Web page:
Toronto Star Archives

Document
Advanced Saved Help
 Buy Complete Document:   AbstractAbstract Full Text Full Text
AN ALTERNATE TOP 10 THE ANTI-HIT LIST, by John Sakamoto The year's best mash-ups
[ONT Edition]
Toronto Star - Toronto, Ont.
Date: Dec 23, 2006
Start Page: H.9
Section: Arts
Abstract (Document Summary)

The past 12 months have seen the mash-up attain a degree of legitimacy - most notably with the sanctioned release of Mark Vidler's masterful Doors/Blondie concoction, "Rapture Riders," albeit three years after its creation - yet also get shunted further to the margins as the form's novelty wears off. That duality may help explain the vitality of the highlights below. They reflect the push to go pro vs. the pull to remain purely amateur, which, come to think of it, is itself a mash-up.

While the latter's "Crazy" spawned a seemingly endless array of mash-ups, this combo stands out for its simplicity [NELLY FURTADO]'s vocal track, lifted from a version she performed on British radio, laid on top of the original backing track. An honourable mention goes to "Crazy Logic," which incorporates Supertramp's "The Logical Song," The Who's "Go to the Mirror Boy," and one-hit wonder Rockwell's "Somebody's Watching Me." (rebeldjs.com/#mashups; and artyfufkin.com/ ?p=30)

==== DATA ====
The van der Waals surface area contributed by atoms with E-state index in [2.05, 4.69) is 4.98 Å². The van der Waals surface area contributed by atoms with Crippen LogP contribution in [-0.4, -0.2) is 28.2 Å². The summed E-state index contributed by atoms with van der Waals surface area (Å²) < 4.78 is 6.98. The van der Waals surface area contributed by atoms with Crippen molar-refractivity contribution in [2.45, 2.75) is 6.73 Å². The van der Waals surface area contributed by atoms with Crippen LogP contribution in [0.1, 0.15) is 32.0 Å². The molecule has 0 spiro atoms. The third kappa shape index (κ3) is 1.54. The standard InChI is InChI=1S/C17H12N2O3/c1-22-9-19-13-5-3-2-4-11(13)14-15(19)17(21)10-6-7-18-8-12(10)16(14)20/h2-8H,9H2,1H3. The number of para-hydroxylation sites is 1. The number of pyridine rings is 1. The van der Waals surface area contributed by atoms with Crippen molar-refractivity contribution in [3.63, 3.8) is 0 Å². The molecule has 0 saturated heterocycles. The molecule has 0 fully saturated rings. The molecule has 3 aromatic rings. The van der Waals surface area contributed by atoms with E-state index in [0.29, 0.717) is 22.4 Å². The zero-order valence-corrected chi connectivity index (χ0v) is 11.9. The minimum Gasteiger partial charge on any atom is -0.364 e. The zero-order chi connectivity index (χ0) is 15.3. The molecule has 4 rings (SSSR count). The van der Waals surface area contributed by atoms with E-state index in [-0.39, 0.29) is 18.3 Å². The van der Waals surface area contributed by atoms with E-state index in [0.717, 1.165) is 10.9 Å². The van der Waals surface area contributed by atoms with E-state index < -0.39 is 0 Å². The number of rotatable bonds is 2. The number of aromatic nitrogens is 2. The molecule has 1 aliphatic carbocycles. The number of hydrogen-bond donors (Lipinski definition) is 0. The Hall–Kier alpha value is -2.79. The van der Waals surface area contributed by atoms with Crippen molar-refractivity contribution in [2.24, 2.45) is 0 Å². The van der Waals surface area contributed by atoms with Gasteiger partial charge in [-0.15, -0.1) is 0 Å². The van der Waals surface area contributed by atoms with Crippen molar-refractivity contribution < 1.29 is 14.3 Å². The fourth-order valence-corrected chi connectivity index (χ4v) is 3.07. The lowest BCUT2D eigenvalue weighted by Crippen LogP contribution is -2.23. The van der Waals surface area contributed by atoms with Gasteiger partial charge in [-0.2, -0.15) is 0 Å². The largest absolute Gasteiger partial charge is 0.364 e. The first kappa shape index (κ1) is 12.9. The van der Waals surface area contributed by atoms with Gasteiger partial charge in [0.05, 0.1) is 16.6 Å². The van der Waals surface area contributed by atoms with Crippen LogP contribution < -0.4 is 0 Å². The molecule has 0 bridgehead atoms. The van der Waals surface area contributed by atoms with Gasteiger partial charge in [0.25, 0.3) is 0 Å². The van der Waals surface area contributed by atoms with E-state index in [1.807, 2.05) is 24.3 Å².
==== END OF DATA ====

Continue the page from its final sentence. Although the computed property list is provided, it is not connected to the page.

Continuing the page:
The lineage of conceptual full-length mash-ups is a spotty one Danger Mouse's The Grey Album, Dean Gray's American Edit, and now Flying White Dots' Staring at the Sky. The conceit is simple Create new lysergic epics by combining laughably unlikely acts. This raucous combo of "The Message" and "Hush" takes a couple of listens to kick in, but once you get past the first chorus, there's no turning back. (From Staring at the Sky, myspace.com/ flyingwhitedots)

 Buy Complete Document:   AbstractAbstract Full Text Full Text